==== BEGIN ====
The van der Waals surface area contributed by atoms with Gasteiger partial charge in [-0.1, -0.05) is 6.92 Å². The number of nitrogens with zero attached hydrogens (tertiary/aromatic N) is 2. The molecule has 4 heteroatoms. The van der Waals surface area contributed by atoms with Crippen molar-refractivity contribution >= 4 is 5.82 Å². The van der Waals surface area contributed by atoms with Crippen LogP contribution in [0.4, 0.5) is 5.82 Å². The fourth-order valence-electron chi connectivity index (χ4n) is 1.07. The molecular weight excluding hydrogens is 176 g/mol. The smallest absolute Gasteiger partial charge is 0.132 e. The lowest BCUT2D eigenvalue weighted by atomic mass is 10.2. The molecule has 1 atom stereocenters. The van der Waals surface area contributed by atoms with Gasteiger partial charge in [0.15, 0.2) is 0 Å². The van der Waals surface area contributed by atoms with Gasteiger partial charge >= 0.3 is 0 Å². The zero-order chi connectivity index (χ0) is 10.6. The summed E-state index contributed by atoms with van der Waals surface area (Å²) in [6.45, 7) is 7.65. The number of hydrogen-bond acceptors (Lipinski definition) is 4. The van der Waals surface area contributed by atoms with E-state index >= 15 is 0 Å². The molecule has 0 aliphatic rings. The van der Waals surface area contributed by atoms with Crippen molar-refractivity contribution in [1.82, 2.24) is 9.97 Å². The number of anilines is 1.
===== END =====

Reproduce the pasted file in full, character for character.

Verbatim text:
The van der Waals surface area contributed by atoms with Gasteiger partial charge in [-0.1, -0.05) is 6.92 Å². The number of nitrogens with zero attached hydrogens (tertiary/aromatic N) is 2. The molecule has 4 heteroatoms. The van der Waals surface area contributed by atoms with Crippen molar-refractivity contribution >= 4 is 5.82 Å². The van der Waals surface area contributed by atoms with Crippen LogP contribution in [0.4, 0.5) is 5.82 Å². The fourth-order valence-electron chi connectivity index (χ4n) is 1.07. The molecular weight excluding hydrogens is 176 g/mol. The smallest absolute Gasteiger partial charge is 0.132 e. The lowest BCUT2D eigenvalue weighted by atomic mass is 10.2. The molecule has 1 atom stereocenters. The van der Waals surface area contributed by atoms with Gasteiger partial charge in [0.15, 0.2) is 0 Å². The van der Waals surface area contributed by atoms with Gasteiger partial charge >= 0.3 is 0 Å². The zero-order chi connectivity index (χ0) is 10.6. The summed E-state index contributed by atoms with van der Waals surface area (Å²) in [6.45, 7) is 7.65. The number of hydrogen-bond acceptors (Lipinski definition) is 4. The van der Waals surface area contributed by atoms with E-state index >= 15 is 0 Å². The molecule has 0 aliphatic rings. The van der Waals surface area contributed by atoms with Crippen molar-refractivity contribution in [1.82, 2.24) is 9.97 Å². The number of anilines is 1.